Disney previously had allowed gay couples to organize their own weddings or commitment ceremonies at rented meeting rooms at the resorts, but had barred them from purchasing its Fairy Tale Wedding package and holding the event at locations at Disneyland and Walt Disney World that are set aside specifically for weddings.

Hey, American Taliban? How’s that Disney boycott going anyway?

The Morning News

posted by on April 6 at 7:00 AM

Once again: No links between Saddam Hussein and Al-Qaeda.

S.O.S.: For 911.

Splenda vs. Equal: The court fight.

Bush “clearly unfit to lead,” says Joe Klein of TIME Magazine.

That which does not kill Sanjaya makes him stronger.

Under the bridge: Sex offenders.

Zip it: With clothes pins.

Thursday, April 5, 2007

Bad Intelligence?

posted by on April 5 at 10:30 PM

Or willfully distorted b.s.? This MUST. READ. article from the Washington Post reports on a declassified DoD report that shows that Saddam Hussein was never thought to be associated with Al Qaeda by anyone—except Douglas Feith and his Pentagon propaganda office.

The opening salvo:

Captured Iraqi documents and intelligence interrogations of Saddam Hussein and two former aides “all confirmed” that Hussein’s regime was not directly cooperating with al-Qaeda before the U.S. invasion of Iraq, according to a declassified Defense Department report released [today].


The report’s release came on the same day that Vice President Cheney, appearing on Rush Limbaugh’s radio program, repeated his allegation that al-Qaeda was operating inside Iraq “before we ever launched” the war, under the direction of Abu Musab al-Zarqawi, the terrorist killed last June.

Flabbergasting enough up front—but on the off chance that you you can’t get through the entire piece, here’s the devastating closing graph:

[Abu Musab al-]Zarqawi, whom Cheney depicted [today] as an agent of al-Qaeda in Iraq before the war, was not then an al-Qaeda member but was the leader of an unaffiliated terrorist group who occasionally associated with al-Qaeda adherents, according to several intelligence analysts. He publicly allied himself with al-Qaeda in early 2004, after the U.S. invasion.


posted by on April 5 at 4:53 PM

Jen’s post below reminds me of the “exercise” video i was recently given…”Kabbalah Yoga”. You are instructed to sit in the lotus position and chant, “Shalaauuuuuuuuummmm”.

No. I’m not joking. Not a smidge, even.


This One Is About Television Fitness, Not Art

posted by on April 5 at 4:50 PM

This morning I awoke to find myself desiring that particular company that comes from a television exercise show. The shows are short. They are easy. The trainer is funny. There is no need to change out of pajamas.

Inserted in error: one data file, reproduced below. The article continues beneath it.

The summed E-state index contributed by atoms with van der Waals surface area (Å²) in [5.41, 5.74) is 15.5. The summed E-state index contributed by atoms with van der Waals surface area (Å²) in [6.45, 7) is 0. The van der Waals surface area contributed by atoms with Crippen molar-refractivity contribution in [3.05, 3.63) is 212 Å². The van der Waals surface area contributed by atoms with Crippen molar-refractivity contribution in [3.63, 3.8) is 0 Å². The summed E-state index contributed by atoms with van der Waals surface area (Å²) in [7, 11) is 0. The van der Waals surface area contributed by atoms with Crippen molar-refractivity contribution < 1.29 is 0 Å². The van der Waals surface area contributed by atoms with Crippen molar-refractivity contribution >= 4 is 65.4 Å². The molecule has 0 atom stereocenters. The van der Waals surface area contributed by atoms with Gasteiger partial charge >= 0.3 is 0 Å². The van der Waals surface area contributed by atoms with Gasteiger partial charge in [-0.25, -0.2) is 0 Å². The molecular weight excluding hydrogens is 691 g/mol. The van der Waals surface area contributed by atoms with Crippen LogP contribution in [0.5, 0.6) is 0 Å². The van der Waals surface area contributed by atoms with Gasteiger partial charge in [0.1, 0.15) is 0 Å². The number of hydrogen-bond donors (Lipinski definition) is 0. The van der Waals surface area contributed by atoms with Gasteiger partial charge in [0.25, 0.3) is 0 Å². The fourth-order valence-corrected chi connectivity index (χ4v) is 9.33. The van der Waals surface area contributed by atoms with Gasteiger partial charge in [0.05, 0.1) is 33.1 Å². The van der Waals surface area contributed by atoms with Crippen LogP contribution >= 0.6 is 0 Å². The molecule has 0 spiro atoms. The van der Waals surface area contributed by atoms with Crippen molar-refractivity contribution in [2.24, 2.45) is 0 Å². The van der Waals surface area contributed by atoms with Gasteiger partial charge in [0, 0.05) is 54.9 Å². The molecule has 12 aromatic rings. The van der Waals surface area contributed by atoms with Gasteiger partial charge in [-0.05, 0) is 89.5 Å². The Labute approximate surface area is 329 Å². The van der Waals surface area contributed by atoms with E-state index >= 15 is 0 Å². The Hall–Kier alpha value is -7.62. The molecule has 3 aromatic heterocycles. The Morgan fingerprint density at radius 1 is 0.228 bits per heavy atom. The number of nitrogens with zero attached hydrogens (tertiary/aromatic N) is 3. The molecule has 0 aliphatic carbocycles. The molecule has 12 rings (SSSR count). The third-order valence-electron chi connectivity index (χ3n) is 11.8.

For many, many years, the Lifetime channel has presented to me one Denise Austin in the morning. This is Denise Austin, on the cover of a recently released DVD:


Her signature phrase is “Burn that butter!” and she has an endearing idea of what a grapevine is. Of any fitness trainer I have ever seen (and I used to be an elite athlete—in the 80s, when aerobics were a requirement), Denise Austin has the worst rhythm. She is 50.

This morning, at 7:30, I placed my toothbrush back in its holder and went downstairs to see my old friend Denise Austin. Instead I found a woman I do not recognize. She was doing Boot Camp workout.

This means that before 8 am this morning, I checked my living room floor repeatedly for landmines, squashed bugs on the floor while crouching in a defensive position, climbed an escape rope, slogged through a swamp while squatting down with a heavy backpack (of weights) on my shoulders, punched multiple hand-to-hand combatants, and floated in water (on the floor) holding my backpack (of weights) on my stomach to keep it from getting wet.

I can barely say what a state this left me in. It is only necessary to note that this will not stand. Denise, I don’t care that you’re 50. I do not want to go to war ever again.

Sir What?

posted by on April 5 at 4:14 PM

From a recent New York Times story about the release of the British hostages:

Boarding two naval helicopters, they then left for their base in Devon, where they are to be debriefed and to undergo medical and psychological checkups, said Air Chief Marshal Sir Jock Stirrup, chief of the defense staff.

Penny with the Weight of Its Own Making

posted by on April 5 at 4:04 PM

In a lecture Tuesday night about the antecedents of contemporary sculpture, Seattle Art Museum curator Michael Darling started with Tony Smith’s Die (thankfully not skipping the double-entendre of the title) and soon arrived at the Misdemeanor and Felony series of Jack Daws, a Seattle artist represented by Greg Kucera Gallery. It was a short leap. Smith’s Die looks like a blank black die, as in the singular of dice; it also looks like a nihilistic crushing machine, an obliteration carving itself into space.